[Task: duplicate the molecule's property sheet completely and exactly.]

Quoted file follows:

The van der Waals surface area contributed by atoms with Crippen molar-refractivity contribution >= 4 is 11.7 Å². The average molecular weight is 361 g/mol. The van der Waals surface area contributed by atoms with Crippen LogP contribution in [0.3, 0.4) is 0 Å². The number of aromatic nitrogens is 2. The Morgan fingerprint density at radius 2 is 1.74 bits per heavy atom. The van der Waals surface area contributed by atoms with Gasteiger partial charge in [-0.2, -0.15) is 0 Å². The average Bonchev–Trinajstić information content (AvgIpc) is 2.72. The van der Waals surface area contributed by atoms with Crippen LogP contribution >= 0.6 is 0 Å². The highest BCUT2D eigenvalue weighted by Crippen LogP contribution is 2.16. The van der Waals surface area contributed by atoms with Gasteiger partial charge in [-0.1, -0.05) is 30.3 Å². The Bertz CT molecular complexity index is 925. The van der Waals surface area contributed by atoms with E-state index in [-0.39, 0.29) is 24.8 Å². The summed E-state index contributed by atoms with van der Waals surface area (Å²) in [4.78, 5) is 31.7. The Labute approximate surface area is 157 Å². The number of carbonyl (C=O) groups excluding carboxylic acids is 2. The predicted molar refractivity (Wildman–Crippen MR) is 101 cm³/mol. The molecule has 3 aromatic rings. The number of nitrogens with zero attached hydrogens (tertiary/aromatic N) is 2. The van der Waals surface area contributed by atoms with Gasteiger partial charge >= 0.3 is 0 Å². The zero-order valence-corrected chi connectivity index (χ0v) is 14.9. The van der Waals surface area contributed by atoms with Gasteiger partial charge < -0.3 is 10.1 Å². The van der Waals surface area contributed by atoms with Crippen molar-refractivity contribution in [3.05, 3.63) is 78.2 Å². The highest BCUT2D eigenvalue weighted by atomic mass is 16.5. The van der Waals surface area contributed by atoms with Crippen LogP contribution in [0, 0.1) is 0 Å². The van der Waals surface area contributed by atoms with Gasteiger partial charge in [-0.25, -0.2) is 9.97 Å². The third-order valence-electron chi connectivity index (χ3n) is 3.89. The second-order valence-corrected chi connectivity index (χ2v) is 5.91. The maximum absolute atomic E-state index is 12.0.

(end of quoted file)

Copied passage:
The van der Waals surface area contributed by atoms with Crippen molar-refractivity contribution >= 4 is 11.7 Å². The average molecular weight is 361 g/mol. The van der Waals surface area contributed by atoms with Crippen LogP contribution in [0.3, 0.4) is 0 Å². The number of aromatic nitrogens is 2. The Morgan fingerprint density at radius 2 is 1.74 bits per heavy atom. The van der Waals surface area contributed by atoms with Gasteiger partial charge in [-0.2, -0.15) is 0 Å². The average Bonchev–Trinajstić information content (AvgIpc) is 2.72. The van der Waals surface area contributed by atoms with Crippen LogP contribution >= 0.6 is 0 Å². The highest BCUT2D eigenvalue weighted by Crippen LogP contribution is 2.16. The van der Waals surface area contributed by atoms with Gasteiger partial charge in [-0.1, -0.05) is 30.3 Å². The Bertz CT molecular complexity index is 925. The van der Waals surface area contributed by atoms with E-state index in [-0.39, 0.29) is 24.8 Å². The summed E-state index contributed by atoms with van der Waals surface area (Å²) in [4.78, 5) is 31.7. The Labute approximate surface area is 157 Å². The number of carbonyl (C=O) groups excluding carboxylic acids is 2. The predicted molar refractivity (Wildman–Crippen MR) is 101 cm³/mol. The molecule has 3 aromatic rings. The number of nitrogens with zero attached hydrogens (tertiary/aromatic N) is 2. The van der Waals surface area contributed by atoms with Gasteiger partial charge >= 0.3 is 0 Å². The zero-order valence-corrected chi connectivity index (χ0v) is 14.9. The van der Waals surface area contributed by atoms with Gasteiger partial charge < -0.3 is 10.1 Å². The van der Waals surface area contributed by atoms with Crippen molar-refractivity contribution in [3.05, 3.63) is 78.2 Å². The highest BCUT2D eigenvalue weighted by atomic mass is 16.5. The van der Waals surface area contributed by atoms with Crippen LogP contribution in [0, 0.1) is 0 Å². The van der Waals surface area contributed by atoms with Gasteiger partial charge in [-0.25, -0.2) is 9.97 Å². The third-order valence-electron chi connectivity index (χ3n) is 3.89. The second-order valence-corrected chi connectivity index (χ2v) is 5.91. The maximum absolute atomic E-state index is 12.0.